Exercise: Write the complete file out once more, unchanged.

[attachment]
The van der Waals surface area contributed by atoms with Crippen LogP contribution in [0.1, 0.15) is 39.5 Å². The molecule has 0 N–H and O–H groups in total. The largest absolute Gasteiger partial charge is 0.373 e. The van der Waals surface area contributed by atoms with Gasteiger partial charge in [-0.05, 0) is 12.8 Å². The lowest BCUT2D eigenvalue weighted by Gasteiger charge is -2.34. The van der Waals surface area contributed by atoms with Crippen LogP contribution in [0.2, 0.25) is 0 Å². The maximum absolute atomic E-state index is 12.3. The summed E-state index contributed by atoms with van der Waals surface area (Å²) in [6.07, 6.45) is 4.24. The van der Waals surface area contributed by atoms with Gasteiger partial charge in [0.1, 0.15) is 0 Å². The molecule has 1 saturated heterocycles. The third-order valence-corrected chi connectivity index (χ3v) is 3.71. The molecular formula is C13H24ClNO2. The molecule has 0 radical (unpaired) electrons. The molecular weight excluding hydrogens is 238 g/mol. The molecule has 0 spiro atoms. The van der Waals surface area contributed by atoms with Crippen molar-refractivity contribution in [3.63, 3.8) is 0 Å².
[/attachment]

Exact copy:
The van der Waals surface area contributed by atoms with Crippen LogP contribution in [0.1, 0.15) is 39.5 Å². The molecule has 0 N–H and O–H groups in total. The largest absolute Gasteiger partial charge is 0.373 e. The van der Waals surface area contributed by atoms with Gasteiger partial charge in [-0.05, 0) is 12.8 Å². The lowest BCUT2D eigenvalue weighted by Gasteiger charge is -2.34. The van der Waals surface area contributed by atoms with Crippen LogP contribution in [0.2, 0.25) is 0 Å². The maximum absolute atomic E-state index is 12.3. The summed E-state index contributed by atoms with van der Waals surface area (Å²) in [6.07, 6.45) is 4.24. The van der Waals surface area contributed by atoms with Gasteiger partial charge in [0.1, 0.15) is 0 Å². The molecule has 1 saturated heterocycles. The third-order valence-corrected chi connectivity index (χ3v) is 3.71. The molecular formula is C13H24ClNO2. The molecule has 0 radical (unpaired) electrons. The molecular weight excluding hydrogens is 238 g/mol. The molecule has 0 spiro atoms. The van der Waals surface area contributed by atoms with Crippen molar-refractivity contribution in [3.63, 3.8) is 0 Å².